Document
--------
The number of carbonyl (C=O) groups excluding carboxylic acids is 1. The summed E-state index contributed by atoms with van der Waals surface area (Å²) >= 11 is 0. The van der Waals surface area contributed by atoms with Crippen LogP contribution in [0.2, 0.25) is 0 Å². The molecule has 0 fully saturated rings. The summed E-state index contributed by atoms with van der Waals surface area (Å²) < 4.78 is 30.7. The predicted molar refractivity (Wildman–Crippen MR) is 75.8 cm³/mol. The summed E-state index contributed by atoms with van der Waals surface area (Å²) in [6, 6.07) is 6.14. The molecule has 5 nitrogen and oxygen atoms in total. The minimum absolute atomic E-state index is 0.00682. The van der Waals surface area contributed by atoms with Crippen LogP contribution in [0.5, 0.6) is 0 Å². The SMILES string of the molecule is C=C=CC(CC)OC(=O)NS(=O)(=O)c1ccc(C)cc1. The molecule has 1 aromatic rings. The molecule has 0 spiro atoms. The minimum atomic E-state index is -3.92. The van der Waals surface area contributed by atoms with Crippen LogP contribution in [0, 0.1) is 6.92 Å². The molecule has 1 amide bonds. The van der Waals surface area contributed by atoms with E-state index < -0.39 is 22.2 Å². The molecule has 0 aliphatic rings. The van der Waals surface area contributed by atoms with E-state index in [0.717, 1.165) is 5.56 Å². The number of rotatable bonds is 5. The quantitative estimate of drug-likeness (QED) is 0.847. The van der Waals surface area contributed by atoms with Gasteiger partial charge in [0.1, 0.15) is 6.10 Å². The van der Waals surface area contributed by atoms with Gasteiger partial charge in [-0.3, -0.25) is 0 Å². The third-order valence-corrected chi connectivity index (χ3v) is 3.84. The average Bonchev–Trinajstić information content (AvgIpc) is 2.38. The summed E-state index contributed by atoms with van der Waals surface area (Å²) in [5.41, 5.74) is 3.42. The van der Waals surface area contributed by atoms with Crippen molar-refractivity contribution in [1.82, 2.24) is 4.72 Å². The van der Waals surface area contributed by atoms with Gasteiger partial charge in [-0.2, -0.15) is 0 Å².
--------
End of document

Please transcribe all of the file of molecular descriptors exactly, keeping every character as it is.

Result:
The number of carbonyl (C=O) groups excluding carboxylic acids is 1. The summed E-state index contributed by atoms with van der Waals surface area (Å²) >= 11 is 0. The van der Waals surface area contributed by atoms with Crippen LogP contribution in [0.2, 0.25) is 0 Å². The molecule has 0 fully saturated rings. The summed E-state index contributed by atoms with van der Waals surface area (Å²) < 4.78 is 30.7. The predicted molar refractivity (Wildman–Crippen MR) is 75.8 cm³/mol. The summed E-state index contributed by atoms with van der Waals surface area (Å²) in [6, 6.07) is 6.14. The molecule has 5 nitrogen and oxygen atoms in total. The minimum absolute atomic E-state index is 0.00682. The van der Waals surface area contributed by atoms with Crippen LogP contribution in [0.5, 0.6) is 0 Å². The SMILES string of the molecule is C=C=CC(CC)OC(=O)NS(=O)(=O)c1ccc(C)cc1. The molecule has 1 aromatic rings. The molecule has 0 spiro atoms. The minimum atomic E-state index is -3.92. The van der Waals surface area contributed by atoms with Crippen LogP contribution in [0, 0.1) is 6.92 Å². The molecule has 1 amide bonds. The van der Waals surface area contributed by atoms with E-state index < -0.39 is 22.2 Å². The molecule has 0 aliphatic rings. The van der Waals surface area contributed by atoms with E-state index in [0.717, 1.165) is 5.56 Å². The number of rotatable bonds is 5. The quantitative estimate of drug-likeness (QED) is 0.847. The van der Waals surface area contributed by atoms with Gasteiger partial charge in [0.1, 0.15) is 6.10 Å². The van der Waals surface area contributed by atoms with Gasteiger partial charge in [-0.3, -0.25) is 0 Å². The third-order valence-corrected chi connectivity index (χ3v) is 3.84. The average Bonchev–Trinajstić information content (AvgIpc) is 2.38. The summed E-state index contributed by atoms with van der Waals surface area (Å²) in [5.41, 5.74) is 3.42. The van der Waals surface area contributed by atoms with Crippen molar-refractivity contribution in [1.82, 2.24) is 4.72 Å². The van der Waals surface area contributed by atoms with Gasteiger partial charge in [-0.2, -0.15) is 0 Å².